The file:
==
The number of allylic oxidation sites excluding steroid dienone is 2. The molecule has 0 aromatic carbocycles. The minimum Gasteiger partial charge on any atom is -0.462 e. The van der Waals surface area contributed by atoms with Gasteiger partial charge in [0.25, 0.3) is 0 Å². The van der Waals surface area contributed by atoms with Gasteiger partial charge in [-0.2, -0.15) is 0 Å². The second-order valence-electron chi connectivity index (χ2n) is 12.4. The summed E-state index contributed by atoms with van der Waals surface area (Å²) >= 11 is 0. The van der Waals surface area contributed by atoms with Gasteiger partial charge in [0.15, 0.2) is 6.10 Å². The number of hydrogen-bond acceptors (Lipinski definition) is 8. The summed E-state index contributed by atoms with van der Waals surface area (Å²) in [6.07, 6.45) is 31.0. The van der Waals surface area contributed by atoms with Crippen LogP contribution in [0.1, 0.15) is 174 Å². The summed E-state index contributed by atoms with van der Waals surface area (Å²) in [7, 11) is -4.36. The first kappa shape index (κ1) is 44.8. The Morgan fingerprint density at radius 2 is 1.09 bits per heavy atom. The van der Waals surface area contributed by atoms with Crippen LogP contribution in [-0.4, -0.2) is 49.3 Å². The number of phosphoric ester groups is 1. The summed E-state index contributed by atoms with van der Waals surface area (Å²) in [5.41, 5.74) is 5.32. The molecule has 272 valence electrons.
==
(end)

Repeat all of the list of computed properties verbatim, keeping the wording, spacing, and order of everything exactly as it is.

The number of allylic oxidation sites excluding steroid dienone is 2. The molecule has 0 aromatic carbocycles. The minimum Gasteiger partial charge on any atom is -0.462 e. The van der Waals surface area contributed by atoms with Gasteiger partial charge in [0.25, 0.3) is 0 Å². The van der Waals surface area contributed by atoms with Gasteiger partial charge in [-0.2, -0.15) is 0 Å². The second-order valence-electron chi connectivity index (χ2n) is 12.4. The summed E-state index contributed by atoms with van der Waals surface area (Å²) >= 11 is 0. The van der Waals surface area contributed by atoms with Gasteiger partial charge in [0.15, 0.2) is 6.10 Å². The number of hydrogen-bond acceptors (Lipinski definition) is 8. The summed E-state index contributed by atoms with van der Waals surface area (Å²) in [6.07, 6.45) is 31.0. The van der Waals surface area contributed by atoms with Crippen LogP contribution in [0.1, 0.15) is 174 Å². The summed E-state index contributed by atoms with van der Waals surface area (Å²) in [7, 11) is -4.36. The first kappa shape index (κ1) is 44.8. The Morgan fingerprint density at radius 2 is 1.09 bits per heavy atom. The van der Waals surface area contributed by atoms with Crippen LogP contribution in [-0.4, -0.2) is 49.3 Å². The number of phosphoric ester groups is 1. The summed E-state index contributed by atoms with van der Waals surface area (Å²) in [5.41, 5.74) is 5.32. The molecule has 272 valence electrons.